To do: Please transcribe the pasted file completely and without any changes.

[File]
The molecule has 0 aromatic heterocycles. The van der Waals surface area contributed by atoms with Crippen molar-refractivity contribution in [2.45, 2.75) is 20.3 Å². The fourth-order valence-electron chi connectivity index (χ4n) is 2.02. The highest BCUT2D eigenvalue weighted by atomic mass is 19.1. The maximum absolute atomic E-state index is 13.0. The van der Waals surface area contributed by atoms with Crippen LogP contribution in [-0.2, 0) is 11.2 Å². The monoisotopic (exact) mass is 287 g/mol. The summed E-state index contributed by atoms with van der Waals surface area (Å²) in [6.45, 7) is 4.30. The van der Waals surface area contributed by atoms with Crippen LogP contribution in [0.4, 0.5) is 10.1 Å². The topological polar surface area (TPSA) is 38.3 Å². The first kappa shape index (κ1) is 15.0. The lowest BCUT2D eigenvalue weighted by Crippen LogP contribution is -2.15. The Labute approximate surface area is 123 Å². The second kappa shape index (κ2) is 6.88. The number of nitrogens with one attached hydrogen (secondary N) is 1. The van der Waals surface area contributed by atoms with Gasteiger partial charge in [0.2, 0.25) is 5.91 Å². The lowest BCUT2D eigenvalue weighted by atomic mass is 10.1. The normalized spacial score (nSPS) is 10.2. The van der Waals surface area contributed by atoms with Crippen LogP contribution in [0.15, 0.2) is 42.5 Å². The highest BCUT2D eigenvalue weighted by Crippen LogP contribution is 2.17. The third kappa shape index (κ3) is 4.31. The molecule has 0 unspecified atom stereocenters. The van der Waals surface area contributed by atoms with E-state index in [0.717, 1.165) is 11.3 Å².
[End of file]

The molecule has 0 aromatic heterocycles. The van der Waals surface area contributed by atoms with Crippen molar-refractivity contribution in [2.45, 2.75) is 20.3 Å². The fourth-order valence-electron chi connectivity index (χ4n) is 2.02. The highest BCUT2D eigenvalue weighted by atomic mass is 19.1. The maximum absolute atomic E-state index is 13.0. The van der Waals surface area contributed by atoms with Crippen LogP contribution in [-0.2, 0) is 11.2 Å². The monoisotopic (exact) mass is 287 g/mol. The summed E-state index contributed by atoms with van der Waals surface area (Å²) in [6.45, 7) is 4.30. The van der Waals surface area contributed by atoms with Crippen LogP contribution in [0.4, 0.5) is 10.1 Å². The topological polar surface area (TPSA) is 38.3 Å². The first kappa shape index (κ1) is 15.0. The lowest BCUT2D eigenvalue weighted by Crippen LogP contribution is -2.15. The Labute approximate surface area is 123 Å². The second kappa shape index (κ2) is 6.88. The number of nitrogens with one attached hydrogen (secondary N) is 1. The van der Waals surface area contributed by atoms with Gasteiger partial charge in [0.2, 0.25) is 5.91 Å². The lowest BCUT2D eigenvalue weighted by atomic mass is 10.1. The normalized spacial score (nSPS) is 10.2. The van der Waals surface area contributed by atoms with Crippen LogP contribution in [0.15, 0.2) is 42.5 Å². The highest BCUT2D eigenvalue weighted by Crippen LogP contribution is 2.17. The third kappa shape index (κ3) is 4.31. The molecule has 0 unspecified atom stereocenters. The van der Waals surface area contributed by atoms with E-state index in [0.717, 1.165) is 11.3 Å².